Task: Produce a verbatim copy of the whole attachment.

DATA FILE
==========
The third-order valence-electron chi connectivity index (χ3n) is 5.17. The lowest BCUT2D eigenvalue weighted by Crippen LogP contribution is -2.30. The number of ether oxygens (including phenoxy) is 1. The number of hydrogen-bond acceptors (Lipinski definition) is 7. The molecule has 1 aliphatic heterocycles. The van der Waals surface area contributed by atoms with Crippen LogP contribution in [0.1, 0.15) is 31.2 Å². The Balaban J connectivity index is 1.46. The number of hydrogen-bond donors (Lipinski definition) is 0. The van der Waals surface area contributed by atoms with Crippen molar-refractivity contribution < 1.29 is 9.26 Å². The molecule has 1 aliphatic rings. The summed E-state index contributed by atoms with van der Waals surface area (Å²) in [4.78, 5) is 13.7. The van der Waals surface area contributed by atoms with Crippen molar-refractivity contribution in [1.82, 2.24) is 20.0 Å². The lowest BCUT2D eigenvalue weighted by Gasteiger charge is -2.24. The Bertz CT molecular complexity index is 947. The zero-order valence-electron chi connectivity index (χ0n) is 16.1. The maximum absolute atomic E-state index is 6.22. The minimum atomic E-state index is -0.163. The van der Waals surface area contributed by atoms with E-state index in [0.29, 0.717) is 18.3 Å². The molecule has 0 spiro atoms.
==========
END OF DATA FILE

The third-order valence-electron chi connectivity index (χ3n) is 5.17. The lowest BCUT2D eigenvalue weighted by Crippen LogP contribution is -2.30. The number of ether oxygens (including phenoxy) is 1. The number of hydrogen-bond acceptors (Lipinski definition) is 7. The molecule has 1 aliphatic heterocycles. The van der Waals surface area contributed by atoms with Crippen LogP contribution in [0.1, 0.15) is 31.2 Å². The Balaban J connectivity index is 1.46. The number of hydrogen-bond donors (Lipinski definition) is 0. The van der Waals surface area contributed by atoms with Crippen molar-refractivity contribution < 1.29 is 9.26 Å². The molecule has 1 aliphatic rings. The summed E-state index contributed by atoms with van der Waals surface area (Å²) in [4.78, 5) is 13.7. The van der Waals surface area contributed by atoms with Crippen molar-refractivity contribution in [1.82, 2.24) is 20.0 Å². The lowest BCUT2D eigenvalue weighted by Gasteiger charge is -2.24. The Bertz CT molecular complexity index is 947. The zero-order valence-electron chi connectivity index (χ0n) is 16.1. The maximum absolute atomic E-state index is 6.22. The minimum atomic E-state index is -0.163. The van der Waals surface area contributed by atoms with E-state index in [0.29, 0.717) is 18.3 Å². The molecule has 0 spiro atoms.